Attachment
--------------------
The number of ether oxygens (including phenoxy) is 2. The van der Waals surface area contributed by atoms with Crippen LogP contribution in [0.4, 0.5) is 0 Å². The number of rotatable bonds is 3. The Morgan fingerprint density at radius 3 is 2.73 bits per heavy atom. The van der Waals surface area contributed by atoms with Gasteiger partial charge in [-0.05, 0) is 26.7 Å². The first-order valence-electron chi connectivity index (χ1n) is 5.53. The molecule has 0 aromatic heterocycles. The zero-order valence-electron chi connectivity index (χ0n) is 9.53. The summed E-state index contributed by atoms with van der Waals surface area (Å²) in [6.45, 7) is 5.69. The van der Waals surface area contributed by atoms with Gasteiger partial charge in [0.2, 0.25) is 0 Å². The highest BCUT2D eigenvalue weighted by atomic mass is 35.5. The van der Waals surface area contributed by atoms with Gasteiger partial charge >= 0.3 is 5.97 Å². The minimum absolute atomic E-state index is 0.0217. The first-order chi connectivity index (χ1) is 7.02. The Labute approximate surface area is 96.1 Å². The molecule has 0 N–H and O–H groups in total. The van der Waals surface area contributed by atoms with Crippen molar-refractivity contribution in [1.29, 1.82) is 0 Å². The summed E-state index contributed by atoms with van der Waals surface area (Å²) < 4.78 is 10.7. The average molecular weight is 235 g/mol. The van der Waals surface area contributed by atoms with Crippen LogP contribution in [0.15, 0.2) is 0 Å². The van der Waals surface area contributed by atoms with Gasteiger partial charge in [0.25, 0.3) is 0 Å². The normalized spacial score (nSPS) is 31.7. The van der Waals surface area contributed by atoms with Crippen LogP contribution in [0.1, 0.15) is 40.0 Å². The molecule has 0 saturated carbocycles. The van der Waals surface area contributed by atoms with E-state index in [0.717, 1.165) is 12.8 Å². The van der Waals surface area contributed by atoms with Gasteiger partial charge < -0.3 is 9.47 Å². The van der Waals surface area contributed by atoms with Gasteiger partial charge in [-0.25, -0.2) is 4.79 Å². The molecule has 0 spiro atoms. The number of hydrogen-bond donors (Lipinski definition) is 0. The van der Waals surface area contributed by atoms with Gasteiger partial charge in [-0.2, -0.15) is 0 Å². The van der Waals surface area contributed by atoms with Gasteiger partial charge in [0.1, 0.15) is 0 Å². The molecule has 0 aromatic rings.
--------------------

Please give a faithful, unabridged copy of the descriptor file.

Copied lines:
The number of ether oxygens (including phenoxy) is 2. The van der Waals surface area contributed by atoms with Crippen LogP contribution in [0.4, 0.5) is 0 Å². The number of rotatable bonds is 3. The Morgan fingerprint density at radius 3 is 2.73 bits per heavy atom. The van der Waals surface area contributed by atoms with Gasteiger partial charge in [-0.05, 0) is 26.7 Å². The first-order valence-electron chi connectivity index (χ1n) is 5.53. The molecule has 0 aromatic heterocycles. The zero-order valence-electron chi connectivity index (χ0n) is 9.53. The summed E-state index contributed by atoms with van der Waals surface area (Å²) in [6.45, 7) is 5.69. The van der Waals surface area contributed by atoms with Gasteiger partial charge in [0.2, 0.25) is 0 Å². The highest BCUT2D eigenvalue weighted by atomic mass is 35.5. The van der Waals surface area contributed by atoms with Gasteiger partial charge >= 0.3 is 5.97 Å². The minimum absolute atomic E-state index is 0.0217. The first-order chi connectivity index (χ1) is 7.02. The Labute approximate surface area is 96.1 Å². The molecule has 0 N–H and O–H groups in total. The van der Waals surface area contributed by atoms with Crippen molar-refractivity contribution in [1.29, 1.82) is 0 Å². The summed E-state index contributed by atoms with van der Waals surface area (Å²) < 4.78 is 10.7. The average molecular weight is 235 g/mol. The van der Waals surface area contributed by atoms with Crippen LogP contribution in [0.15, 0.2) is 0 Å². The van der Waals surface area contributed by atoms with Gasteiger partial charge in [0.25, 0.3) is 0 Å². The normalized spacial score (nSPS) is 31.7. The van der Waals surface area contributed by atoms with Crippen LogP contribution in [0.1, 0.15) is 40.0 Å². The molecule has 0 saturated carbocycles. The van der Waals surface area contributed by atoms with E-state index in [0.717, 1.165) is 12.8 Å². The van der Waals surface area contributed by atoms with Gasteiger partial charge < -0.3 is 9.47 Å². The van der Waals surface area contributed by atoms with Gasteiger partial charge in [-0.25, -0.2) is 4.79 Å². The molecule has 0 spiro atoms. The number of hydrogen-bond donors (Lipinski definition) is 0. The van der Waals surface area contributed by atoms with Gasteiger partial charge in [-0.2, -0.15) is 0 Å². The van der Waals surface area contributed by atoms with Gasteiger partial charge in [0.1, 0.15) is 0 Å². The molecule has 0 aromatic rings.